Again, even if you're not of color and queer, not LGB or not of color, we think it's so important to cultivate an awareness of what it means to be not just a member of one of those groups, but of both. If you are queer and of color, what we're hoping this new series can do is help illuminate some of your own diversity, allow you to feel less isolated and know you're not alone. Queer youth (and queer people on the whole) are often isolated. That isolation hurts and can and does do very real damage. LGB young people who are also oppressed, marginalized and rendered doubly invisible because of race tend to face even greater challenges and isolation.

No matter who you are or what your deal is, we think you'll find these profiles challenge many perceptions and may make you reconsider or refine ideas or quest

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Queering Sexuality in Color: Casa

If you're gay, lesbian or bisexual (LGB) and also of color, you don't need us to tell you how challenging that can be, nor that a lot of people -- especially those who aren't of color or who aren't queer -- don't realize, see or acknowledge much of what you've gone through or what you deal with. We're rolling out a new blog series today we hope can help counter that compound invisibility.

Even if you're not of color and queer, not LGB or not of color, we think it's critically important to cultivate an awareness of what it means to be not just a member of one of those groups, but of both. If you are queer and of color, what we're hoping this new series can do is help illuminate some of your own diversity, allow you to feel less isolated and know you're not alone. Queer youth (and queer people on the whole) are often isolated, and that isolation hurts and can do and does very real damage. LGB young people who are also oppressed, marginalized and rendered doubly invisible because of race

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POC: Tell Us What You Want!

This year, we'd like to invest some extra energy in being sure we're doing our level best to serve our readers of color well.

By all means, a lot what we do here is applicable to everyone and can serve everyone, and there are a lot of parts of sexuality and relationships that are fairly universal. At the same time, we know -- either firsthand or by proxy -- there are some issues or aspects of sexuality, sexual life and relationships and sexual health which are different for people or communities of color, or where there are additional barriers or complexities.

For example, being gay, lesbian, bisexual or transgender often poses additional challenges when you're of color. Access to sexual and/or reproductive health services is often more limited. How the media treats the sexualities of people of color is sometimes radically different than the sexualities of white people are treated. Body image issues in white communities can be very different than in communities of color. Compound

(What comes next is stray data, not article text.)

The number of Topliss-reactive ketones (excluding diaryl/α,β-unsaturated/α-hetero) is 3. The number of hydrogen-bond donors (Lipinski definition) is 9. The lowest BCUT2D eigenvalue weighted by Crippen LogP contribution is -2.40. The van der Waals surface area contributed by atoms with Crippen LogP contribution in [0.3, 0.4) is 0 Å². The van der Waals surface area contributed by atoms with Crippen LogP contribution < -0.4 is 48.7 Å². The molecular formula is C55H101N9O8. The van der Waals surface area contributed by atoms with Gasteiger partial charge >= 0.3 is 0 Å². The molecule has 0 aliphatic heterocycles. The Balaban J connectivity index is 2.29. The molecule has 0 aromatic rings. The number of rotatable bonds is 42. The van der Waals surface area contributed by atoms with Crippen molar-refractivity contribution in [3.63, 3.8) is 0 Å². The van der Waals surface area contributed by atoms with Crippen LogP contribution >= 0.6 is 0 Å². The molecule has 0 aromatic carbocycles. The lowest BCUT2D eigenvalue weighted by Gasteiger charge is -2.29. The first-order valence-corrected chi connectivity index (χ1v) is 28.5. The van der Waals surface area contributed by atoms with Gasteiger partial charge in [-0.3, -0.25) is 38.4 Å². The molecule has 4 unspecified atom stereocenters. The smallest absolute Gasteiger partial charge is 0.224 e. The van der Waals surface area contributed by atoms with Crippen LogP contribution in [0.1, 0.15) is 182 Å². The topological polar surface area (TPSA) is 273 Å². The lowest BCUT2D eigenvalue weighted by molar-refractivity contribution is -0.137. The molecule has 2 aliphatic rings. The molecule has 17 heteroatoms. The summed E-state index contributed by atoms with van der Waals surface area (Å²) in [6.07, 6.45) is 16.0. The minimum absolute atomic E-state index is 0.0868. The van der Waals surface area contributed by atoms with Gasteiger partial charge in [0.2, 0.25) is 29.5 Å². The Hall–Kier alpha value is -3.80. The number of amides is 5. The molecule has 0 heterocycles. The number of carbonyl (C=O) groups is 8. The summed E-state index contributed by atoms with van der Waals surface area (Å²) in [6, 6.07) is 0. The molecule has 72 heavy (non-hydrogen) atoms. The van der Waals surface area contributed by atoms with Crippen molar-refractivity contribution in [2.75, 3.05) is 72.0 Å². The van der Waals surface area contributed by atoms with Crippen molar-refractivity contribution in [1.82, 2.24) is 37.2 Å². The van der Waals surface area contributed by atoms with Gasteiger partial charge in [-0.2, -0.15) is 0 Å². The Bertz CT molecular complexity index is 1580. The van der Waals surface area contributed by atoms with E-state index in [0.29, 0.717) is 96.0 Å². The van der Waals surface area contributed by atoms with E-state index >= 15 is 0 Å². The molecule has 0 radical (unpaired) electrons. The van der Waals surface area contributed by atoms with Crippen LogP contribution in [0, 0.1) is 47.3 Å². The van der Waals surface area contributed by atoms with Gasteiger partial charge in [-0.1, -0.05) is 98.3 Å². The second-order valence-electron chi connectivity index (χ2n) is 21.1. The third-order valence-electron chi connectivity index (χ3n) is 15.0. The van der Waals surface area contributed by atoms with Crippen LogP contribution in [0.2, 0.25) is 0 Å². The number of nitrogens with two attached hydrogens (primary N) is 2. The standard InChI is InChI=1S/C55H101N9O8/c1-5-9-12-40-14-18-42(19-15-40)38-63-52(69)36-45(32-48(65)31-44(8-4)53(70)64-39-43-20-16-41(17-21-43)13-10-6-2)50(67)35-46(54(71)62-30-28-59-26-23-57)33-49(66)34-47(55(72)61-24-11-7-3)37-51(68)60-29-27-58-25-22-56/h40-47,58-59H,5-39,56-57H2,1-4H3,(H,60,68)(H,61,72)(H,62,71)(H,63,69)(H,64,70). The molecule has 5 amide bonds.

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The holidays are here, and so are uncomfortably racist conversations with family!

The holidays are here and you know what that means! Well, if you're a person of color in an interracial relationship, it may mean having to sit through yet another uncomfortable, racially-charged conversation with your significant other's fam. I know I have, and December's barely here. When your significant other's (SO) parents tell you that they wished they had an African American relative in their ancestry, just to spice things up a bit, and then correct themselves to say that, really, any person of color would do--you've got a problem on your hands. Or when they joke about how they "thought you were Mexican" when you're Japanese (both are comments that I've encountered in the course of my dating history), playing on the 'they all look alike' myth, haha--Not. So while one of the best parts of being in a new relationship has been being made a part of my SO's family, the hardest part about being in a new (interracial) relationship is the culture shock of getting to know the peopl

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Native+sex=strong, sexy, powerful and unapologetic

I'm going to tell you something.

I'm proud to be Native/Aboriginal/First Nations.

I'm proud not only because I have a legacy of ancestors who have stood up against some of the truest tests of time so that this great culture of ours still remains today, but because I need look no further than in my own culture to do the work that I’ve wanted to do my entire life: sexual health.

Before the invention of clinics, anatomy textbooks, or even this fantastic website, my people were practicing sexual education, living as feminists, and utilizing reproductive justice to live as a healthy, strong, autonomous nation.

We might not have called it sexual health, or labeled it with any sort of clinicized connotation, but we sure as hell have always believed in our rights over our own bodies, and how foundational that is to our continued existence.

I mean, what do people really think we used to do? Wait for the colonizers to come and teach us about sex?!

You would think however that we would get the r

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Information on this site is provided for educational purposes. It is not meant to and cannot substitute for advice or care provided by an in-person medical professional. The information contained herein is not meant to be used to diagnose or treat a health problem or disease, or for prescribing any medication. You should always consult your own healthcare provider if you have a health problem or medical condition.